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Found 2 results

  1. Jorden Fox, a 32-year-old father-to-be, won his first World Series of Poker bracelet this summer. Fox had been close before, and in his final event of what was a shortened trip to Las Vegas, Fox grabbed gold, $420,693 in prize money, and the ultimate family bragging rights. "It's the most amazing thing," Fox said following his win in Event #22: $1,000 Double Stack No-Limit Hold'em. "I'm about to have a baby next month, and I was only here to play three tournaments. This was the third one and I won it. It's unbelievable." For Fox, it wasn't the first time he was playing at the WSOP, it wasn't his first cash at the Series, and he's been close to a bracelet before, but one could certainly tell how much this meant to him. "I've been playing for 12 years and to win a bracelet now at 32 years old is an absolute dream come true," Fox said. "I can't believe it." The emotion from Fox and his group of supporters filled the Amazon Room at the Rio All-Suites Hotel & Casino. Fox's dad was on FaceTime yelling, "Jorden just won a bracelet! Jorden just won a bracelet!" His brother and cousin had smiles that might've been bigger than Fox's as they hugged, shook, and slapped him on the back in celebration. Fox was clearly emotional himself, but he appeared to be more in a state of shock. The exuberance was a breath of fresh air. Many poker players today feel that the prestige of a bracelet has gone down. Others would tell you that the money is more important. For some, both of these things are believed to be true. The $420,693 was tremendous, but this accomplishment was clearly all about the bracelet. "I don't have any more words," Fox said. "It's without a doubt the best achievement in poker and in my life, up until next month when I have a baby, for sure." The run marked Fox's 11th WSOP cash and second final table. In 2015, he finished seventh in a $1,500 no-limit hold’em event for $50,985. Last summer, he placed 27th in the WSOP Main Event for $282,630. That alone, reaching the final three tables of the WSOP Main Event, is a run that most poker players would dream of having. "I took 27th in the Main Event last year, which I thought was the best run ever, and it's still very good, but to win this one was amazing," Fox said, beaming from ear to ear. "The field was really good, and big, and the turbo structure when you have a lot of chips was fantastic. It's just unbelievable." The summer that Fox took seventh at his first WSOP final table, 2015, was a big summer for the Fox family. Jorden's father, Yosef Fox, placed 100th in the WSOP Main Event later and scored $46,890 for his efforts. "My dad, my brother, my cousin… they were here playing with me," Fox said. "Every summer, we come out here together and we make it our family thing. My dad took 100th in the Main Event in 2015, I took 27th in the Main Event last year, and I took seventh in a tournament [in 2015]. So every time we come here, we all get together and we coach and rally each other. I don't know how I'd do it without the rail." The Fox family certainly seems like they do the World Series of Poker right. Some guys go on golf trips, others may go camping, hunting, or to a big sporting event. For the Fox family, this is a family affair. It's all about the poker and they love it, especially Jorden's father, who finds the trip as the perfect way to connect with his sons and nephew. "I took 100th in 2015 and he railed me everyday," Yosef told PocketFives. "It's amazing the difference between 100th and 27th. That extra day, it's so intense. I learned from him. It's wonderful playing with him. My other son plays as well. It's an amazing experience. People don't understand it. They say, 'you're across the room, you're three rooms away, how do you enjoy it?' There's nothing better than playing poker at the World Series with your kids. It's fantastic." Yosef could not have been happier to watch his son win.The father-son duo has been playing poker together for 11 years and Yosef was quick to point out how much he thinks of Jorden's play. "He's really become an exceptional player," Yosef said. "This will not be his first bracelet. I promise you that." This summer, Fox won’t be winning a second bracelet, though. With the baby coming in the second half of July, of which Yosef hopes it arrives on July 28 so he can share the same birthday with his grandchild, Jorden now takes on the duties of a father-to-be. He won't be able to defend his 27th-place finish in the WSOP Main Event, but he will, however, take with him the family bragging rights. "They're going to hear about it all year now," Jorden said. "All year. I can't come back and play the Main Event, so this was my Main Event." As you can imagine, boys will be boys, and there's plenty of competition within this group. If you ask Yosef, he'll tell you it's only a matter of time before he takes back the bragging rights. "I'm going to smoke him!" Yosef said when asked about Jorden having the bragging rights. "I'm going to play the Main Event. He can't, but I can. I will smoke him, past 27th, and I will try and final table it. He's going to be so bummed. If not this year, another year, but I'll do it." The trip back home was likely filled with plenty of loving jabs thrown around in regards to who the better player is, but for now, Jorden has the trump card and it'll only take a flick of his wrist to show it off. As for the money, it will be put to good use. "I'm going to buy a lot of baby diapers, probably presents for my wife, and just keep living nice and playing poker."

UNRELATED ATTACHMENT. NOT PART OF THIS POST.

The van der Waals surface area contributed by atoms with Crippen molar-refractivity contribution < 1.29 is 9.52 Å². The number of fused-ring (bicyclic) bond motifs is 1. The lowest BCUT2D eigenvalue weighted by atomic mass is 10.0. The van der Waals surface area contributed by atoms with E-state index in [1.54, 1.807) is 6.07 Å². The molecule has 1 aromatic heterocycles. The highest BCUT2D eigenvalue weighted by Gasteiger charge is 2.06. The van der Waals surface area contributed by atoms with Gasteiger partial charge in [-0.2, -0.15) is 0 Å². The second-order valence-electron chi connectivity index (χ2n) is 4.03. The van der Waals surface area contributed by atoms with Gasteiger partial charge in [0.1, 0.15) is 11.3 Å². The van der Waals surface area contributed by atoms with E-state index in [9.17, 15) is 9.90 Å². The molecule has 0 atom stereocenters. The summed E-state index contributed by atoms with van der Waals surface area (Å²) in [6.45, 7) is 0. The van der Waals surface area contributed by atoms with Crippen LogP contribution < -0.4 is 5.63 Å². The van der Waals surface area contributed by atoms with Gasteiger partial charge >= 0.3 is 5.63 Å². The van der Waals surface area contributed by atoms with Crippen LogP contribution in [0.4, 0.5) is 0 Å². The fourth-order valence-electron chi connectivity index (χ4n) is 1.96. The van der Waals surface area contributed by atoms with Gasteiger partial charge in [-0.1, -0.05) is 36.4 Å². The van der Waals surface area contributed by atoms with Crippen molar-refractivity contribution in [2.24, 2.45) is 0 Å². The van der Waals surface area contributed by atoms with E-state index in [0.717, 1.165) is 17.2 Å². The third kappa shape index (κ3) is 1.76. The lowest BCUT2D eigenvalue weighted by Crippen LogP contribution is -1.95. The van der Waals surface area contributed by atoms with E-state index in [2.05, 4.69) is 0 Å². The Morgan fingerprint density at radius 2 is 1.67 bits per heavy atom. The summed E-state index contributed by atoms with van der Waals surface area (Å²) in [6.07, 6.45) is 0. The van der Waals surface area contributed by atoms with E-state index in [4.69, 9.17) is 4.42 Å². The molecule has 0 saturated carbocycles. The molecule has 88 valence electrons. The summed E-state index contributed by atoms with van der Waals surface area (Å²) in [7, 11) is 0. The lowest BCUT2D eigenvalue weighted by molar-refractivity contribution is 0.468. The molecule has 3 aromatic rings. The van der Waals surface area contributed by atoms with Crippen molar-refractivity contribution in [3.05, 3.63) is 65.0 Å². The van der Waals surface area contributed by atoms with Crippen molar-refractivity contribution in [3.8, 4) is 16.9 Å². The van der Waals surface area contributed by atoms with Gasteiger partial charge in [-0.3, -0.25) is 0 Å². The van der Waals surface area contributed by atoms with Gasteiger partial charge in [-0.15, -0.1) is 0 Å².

2. When PocketFives announced the 50 Greatest Players in WSOP History project, Eli Elezra narrowly made the cut, coming in at #50. On Monday, the 58-year-old made a case for an improved ranking the next time around by becoming the 47th player to win at least four bracelets. Elezra's win was the only bracelet victory on Monday as three other events on the schedule dwindled down and two more kicked off. Eli Elezra Wins $1,500 Seven Card Stud Eli Elezra started the final day of the $1,500 Seven Card Stud event with the chip lead and though it wasn't a wire-to-wire win, he did eventually beat out Anthony Zinno heads-up to win the fourth bracelet of his career and $93,766. "I'm from the old school. I've still got it here, I've still got a feeling about hands. That's when I know when to fold," Elezra said after his win. "I think in the end though I was lucky because Anthony is a really good player." Elezra and Zinno came into the final table with over 85% of the chips in play and it was simply academic for David Singer, Rep Porter, Tab Thiptinnakon, and Valentin Vornicu to bust in front of them to lead to the seemingly inevitable heads up battle. The pair played for nearly four hours before Elezra prevailed. This is the second time Elezra has won the $1,500 Seven Card Stud event. He won the previous one in 2015. Elezra's other two bracelets are in Seven Card Stud Hi-Lo (2007) and Limit Deuce to Seven (2013). Final Table Payouts Eli Elezra - $93,766 Anthony Zinno - $57,951 Valentin Vornicu - $39,830 Tab Thiptinnakon - $27,933 Rep Porter - $19,996 David Singer - $14,619 Joshua Mountain - $10,920 Scott Seiver - $8,337 Josh Reichard Leads Final 34 in Millionaire Maker There are just 34 players left in the $1,500 Millionaire Maker and one of them is going to win $1,000,000 this week - well, $1,344,930 to be exact. Josh Reichard, winner of 11 WSOP Circuit rings, leads the final 34 players with 20,645,000. He's the only player with at least 20,000,000 and one of only six with 10,000,000. Included in that second group is Andrew Hinrichsen with 18,700,000 and Cory Albertson with 15,150,000. There are two former #1-ranked PocketFivers in the top 10. Steven van Zadelhoff sits fifth with 10,600,000 and Joao Simao ended up ninth with 9,050,000. Another former #1, Calvin Anderson, finished with the shortest stack at 1,875,000. Samuel Cosby, who started the day with the chip lead, is still alive with 4,085,000. There were 275 players who saw their shot at the seven-figure windfall end on Monday. Some of the notables to bust included Anthony Spinella (41st - $31,224), Jonathan Karamalikis (45th - $31,224), Bruno Politano (48th - $25,511), Joe McKeehen (65th - $17,416) Olivier Busquet (93rd - $10,399), Justin Young (102nd - $8,893), JC Tran (128th -$8,893), Daniel Buzgon (136th - $8,893), Ramon Colillas (145th - $8,893), and 2019 bracelet winner Daniel Strelitz (146th - $8,893). The remaining players return to action Tuesday at Noon and will play down to six players. The final table is scheduled for Wednesday afternoon. Top 10 Chip Counts Josh Reichard - 20,645,000 Andrew Hinrichsen - 18,700,000 Cory Albertson - 15,150,000 Fabian Gumz - 11,675,000 Steven van Zadelhoff - 10,600,000 Jacob Naumann - 10,565,000 Stephen Nussrallah - 9,960,000 Joao Simao - 9,050,000 Nathan Russler - 7,060,000 Damon Musgrave - 7,045,000 $1,000 Double Stack Needs Third Day; 11 Remain The $1,000 Double Stack event was supposed to be a two-day event, but a larger-than-expected field made that nearly impossible but that's just fine with Jorden Fox and 10 other players still chasing the $420,693 first place prize money. The top three stacks heading into Day 3 all belong to players who call California home. Fox leads with 26,150,000 ahead of Jeffrey Smith with 21,775,000. Scott Vener, a Hollywood music supervisor, sits third with 17,600,000. Reigning World Poker Tour Player of the Year Erkut Yilmaz was the final player to bust on Monday, finishing 12th for $28,443. Other notables that were sent to the rail on Monday included Adam Levy, Maria Ho, Dylan Linde, former #1-ranked Tim West, Pennsylvani poker pro Zach Gruneberg, Andrew Lichtenberger, Ryan Laplante, and Kelly Minkin. The final 11 players will play down to a winner beginning at Noon. Final 11 Chip Counts Jorden Fox - 26,150,000 Jeffrey Smith - 21,775,000 Scott Vener - 17,600,000 Christopher Andler - 12,675,000 Jayachandra Gangaiah - 12,625,000 Sridhar Natarajan - 10,675,000 Ryan Teves - 8,725,000 Simon Legat - 7,950,000 Andrew Glauberg - 6,025,000 Atrayon Trevino - 4,550,000 Marco Garcia - 4,000,000 Alexander Livingston in Command in $1,500 Eight Game Alexander Livingston almost bagged up 600,000 chips at the end of Day 2 of the $1,500 Eight Game event. He finished with 587,000 and is the only player over 500,000 and the only one over 400,000. Chris Vitch finished with 395,000 for the second best stack on the day. Murilo Souza, who won the $1,500 HORSE event last week, sits third with 383,000. Only 28 of the 225 players who started the day managed to move on to Day 2. Pennsylvania poker is well represented with Chris Klodnicki and Matt Glantz both finding bags at the end of the night. Chris Bjorin, Allen Kessler, and Toby Lewis also stayed alive through the 10 levels of play. There were more than a few notable names that busted on Day 2. Ismael Bojang, Jeff Madsen, Mike Watson, Brian Yoon, Phil Hellmuth, Yuval Bronshtein, David 'ODB' Baker, Phillip Hui, Marco Johnson, Dan Smith, Shaun Deeb, Patrick Leonard, Alex Foxen, and Ian O'Hara didn't move on to Day 2 but did pick up a cash. Day 3 starts at 2 PM PT is scheduled to play down to a champion. Top 10 Chip Counts Alexander Livingston - 587,000 Chris Vitch - 395,500 Murilo Souza - 383,000 Philip Long - 353,000 John Trumbul - 348,500 Chris Klodnicki - 348,000 Matt Glantz - 342,000 Frederik Brink - 285,500 John Evans - 262,000 Rami Boukai - 257,500 Cliff Josephy Among $600 PLO Deepstack Top 10 Day 1 of the $600 Pot Limit Omaha Deepstack event, a new event for 2019, drew 2,577 players with 215 making it through the day. Corey Wright finished as the chip leader with 1,726,000. Former #1-ranked Cliff Josephy made his 2019 WSOP debut on Monday and seems to have made the absolute most of it, finishing in the top 10 Day 1 chip stacks. There were 171 players who busted on Day 1, but still managed to make it into the money. Daniel Negreanu picked up his fifth cash of the 2019 WSOP, finishing 381st for $875. Other notables to pick up a score on Monday included Joseph Cheong, Chris Ferguson, Greg Raymer, Kenny Hallaert, Joao Vieira, and Jesse Sylvia. The event is scheduled to wrap up on Tuesday, with cards in the air beginning at Noon. Top 10 Chip Counts Corey Wright - 1,726,000 Robert Valden - 1,275,000 Ryan Bambrick - 1,159,000 Peter Linton - 1,130,000 Peter Eichhardt - 1,100,000 Rafael Lebron - 1,059,000 Cliff Josephy - 1,009,000 Alex Feiner - 1,003,000 Darko Stojanovic - 987,000 Ioannis Angelou - 970,000 Fewer Runners in $2,620 Marathon Event While most of the No Limit Hold'em events in the early part of the 2019 WSOP schedule have seen an uptick in attendance, the $2,620 buy-in Marathon appears to be the exception. Just 947 players bought in on Day 1, down from the 1,479 who did the same last summer. Registration is open for two more levels on Tuesday (just like 2018). Peter Hong bagged up the chip lead, finishing the six 100-minute levels with 179,000 from a starting stack of 26,200. There's a close group right behind with Christopher Godfrey, Scott Menard, and Thong Ho all finishing with 170,000 or more. There were 466 players who finished Day 1 with chips as 481 were sent to the rail. Matt Berkey, Dietrich Fast, Tristan Wade, Andre Akkari, Jonathan Proudfoot, and Live at the Bike's Ryan Feldman, were just a handful of the notables moving on to Day 2. The event is scheduled to run until Saturday. Top 10 Chip Counts Peter Hong - 179,000 Christopher Godfrey - 177,100 Scott Menard - 171,700 Thong Ho - 170,700 Uri Reichenstein - 163,400 Vladimir Alexandrov - 163,000 Vladimir Revniaga - 156,000 Xi Yang - 155,100 Zu Zhou - 149,000 Roman Korenev - 147,400 Dave Alfa Leads $1,500 Seven Card Stud Hi-Lo Day 1 Dave Alfa might be leading $1,500 Seven Card Stud Hi-Lo event, but poker fans around the world could be rejoicing as ESPN commentator Norman Chad finished Day 1 with a top 10 stack. Alfa bagged up 87,900 while Chad finished with 48,600. Longtime PocketFiver Andrew Kelsall finished with 69,700 for the second best stack. Poker Hall of Famer Barbara Enright finished right behind Kelsall with 68,800. The opening day drew 460 runners, down from the 596 last year. Some of the notables among the 195 players to advance to Day 2 include Eric Rodawig, Yuval Bronshtein, Daniel Negreanu, John Racener, Michael Mizrachi, Brian Hastings, and Daniel Zack. Top 10 Chip Counts Dave Alfa - 87,900 Andrew Kelsall - 69,700 Barbara Enright - 68,800 Gregory Yohn - 65,900 Allen Green - 53,600 Bryan Pimlott - 52,100 Eugene Parenti - 51,400 Stephen Clough - 51,200 Anna Wroblewski - 50,200 Norman Chad - 48,600 WSOP PLAYER OF THE YEAR UPDATE Dan Zack won his first bracelet in the opening days of the 2019 WSOP and has made it quite clear he intends to chase down the WSOP Player of the Year title. He now has five cashes this summer, including two since his win, and leads the POY race by Rank Player Points 1 Dan Zack 1,754.40 2 Isaac Baron 1,396.76 3 Femi Fashakin 1,384.62 4 Brett Apter 1,356.43 5 Daniel Strelitz 1,353.20 6 Ben Heath 1,339.27 7 Jeremy Pekarek 1,278.95 8 Frankie O'Dell 1,259.10 9 Ben Yu 1,219.61 10 Scott Clements 1,217.26 STREAMING SCHEDULE The $10,000 No Limit Deuce to Seven final table featuring Jean-Robert Belland, Prahlad Friedman, Paul Volpe, Darren Elias, and Jim Bechtel gets underway at NOON PT and will be streamed on both PokerGO and CBS All Access. If you don’t have a subscription to PokerGO, sign up today using the promo code “POCKET5S” for $10 off the PokerGO annual plan. TUESDAY at the WSOP